Next: 2 Assessment of the Current Solar Geoengineering Research and Research Governance Landscape »
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Climate change is creating impacts that are widespread and severe for individuals, communities, economies, and ecosystems around the world. While efforts to reduce emissions and adapt to climate impacts are the first line of defense, researchers are exploring other options to reduce warming. Solar geoengineering strategies are designed to cool Earth either by adding small reflective particles to the upper atmosphere, by increasing reflective cloud cover in the lower atmosphere, or by thinning high-altitude clouds that can absorb heat. While such strategies have the potential to reduce global temperatures, they could also introduce an array of unknown or negative consequences.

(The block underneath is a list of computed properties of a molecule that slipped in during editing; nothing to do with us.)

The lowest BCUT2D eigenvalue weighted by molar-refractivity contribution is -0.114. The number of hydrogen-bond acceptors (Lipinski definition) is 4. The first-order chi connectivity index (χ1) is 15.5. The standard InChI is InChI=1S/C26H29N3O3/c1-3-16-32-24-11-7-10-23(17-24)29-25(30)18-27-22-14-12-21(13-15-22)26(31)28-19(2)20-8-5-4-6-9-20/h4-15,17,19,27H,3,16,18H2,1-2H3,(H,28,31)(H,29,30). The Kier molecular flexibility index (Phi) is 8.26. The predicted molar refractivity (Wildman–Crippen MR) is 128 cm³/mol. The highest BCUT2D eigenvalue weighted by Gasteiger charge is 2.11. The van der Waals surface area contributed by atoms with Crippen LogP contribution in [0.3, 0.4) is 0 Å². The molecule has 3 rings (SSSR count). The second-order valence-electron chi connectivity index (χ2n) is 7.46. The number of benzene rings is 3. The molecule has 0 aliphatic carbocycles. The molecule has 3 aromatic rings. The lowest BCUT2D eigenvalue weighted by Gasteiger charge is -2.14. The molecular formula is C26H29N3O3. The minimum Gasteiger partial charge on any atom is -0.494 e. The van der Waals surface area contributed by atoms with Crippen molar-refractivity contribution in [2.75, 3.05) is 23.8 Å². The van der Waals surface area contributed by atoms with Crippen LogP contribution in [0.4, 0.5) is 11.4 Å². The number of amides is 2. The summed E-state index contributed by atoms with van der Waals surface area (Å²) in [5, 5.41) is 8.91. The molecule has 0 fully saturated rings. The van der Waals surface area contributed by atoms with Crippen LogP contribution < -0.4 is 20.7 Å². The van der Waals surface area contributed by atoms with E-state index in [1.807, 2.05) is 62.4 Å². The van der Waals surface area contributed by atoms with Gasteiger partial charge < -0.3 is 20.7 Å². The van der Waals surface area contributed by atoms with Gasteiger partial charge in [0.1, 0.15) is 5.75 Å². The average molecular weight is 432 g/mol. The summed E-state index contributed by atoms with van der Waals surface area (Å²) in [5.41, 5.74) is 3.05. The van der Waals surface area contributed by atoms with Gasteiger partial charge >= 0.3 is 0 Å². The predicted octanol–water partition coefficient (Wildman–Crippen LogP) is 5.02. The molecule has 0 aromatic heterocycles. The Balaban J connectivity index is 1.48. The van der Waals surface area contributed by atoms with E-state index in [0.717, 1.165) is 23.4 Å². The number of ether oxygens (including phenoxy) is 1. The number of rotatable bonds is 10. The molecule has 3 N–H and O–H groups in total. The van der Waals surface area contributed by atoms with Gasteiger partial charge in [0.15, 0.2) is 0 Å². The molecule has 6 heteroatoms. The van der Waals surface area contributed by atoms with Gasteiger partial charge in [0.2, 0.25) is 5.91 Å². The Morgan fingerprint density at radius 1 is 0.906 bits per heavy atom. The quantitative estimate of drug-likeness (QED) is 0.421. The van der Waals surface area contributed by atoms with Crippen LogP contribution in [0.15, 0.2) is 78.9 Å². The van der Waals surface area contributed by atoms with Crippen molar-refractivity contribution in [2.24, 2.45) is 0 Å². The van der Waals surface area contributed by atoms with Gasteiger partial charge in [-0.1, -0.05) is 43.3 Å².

This report concludes that a strategic investment in research is needed to enhance policymakers' understanding of climate response options. The United States should develop a transdisciplinary research program, in collaboration with other nations, to advance understanding of solar geoengineering's technical feasibility and effectiveness, possible impacts on society and the environment, and social dimensions such as public perceptions, political and economic dynamics, and ethical and equity considerations. The program should operate under robust research governance that includes such elements as a research code of conduct, a public registry for research, permitting systems for outdoor experiments, guidance on intellectual property, and inclusive public and stakeholder engagement processes.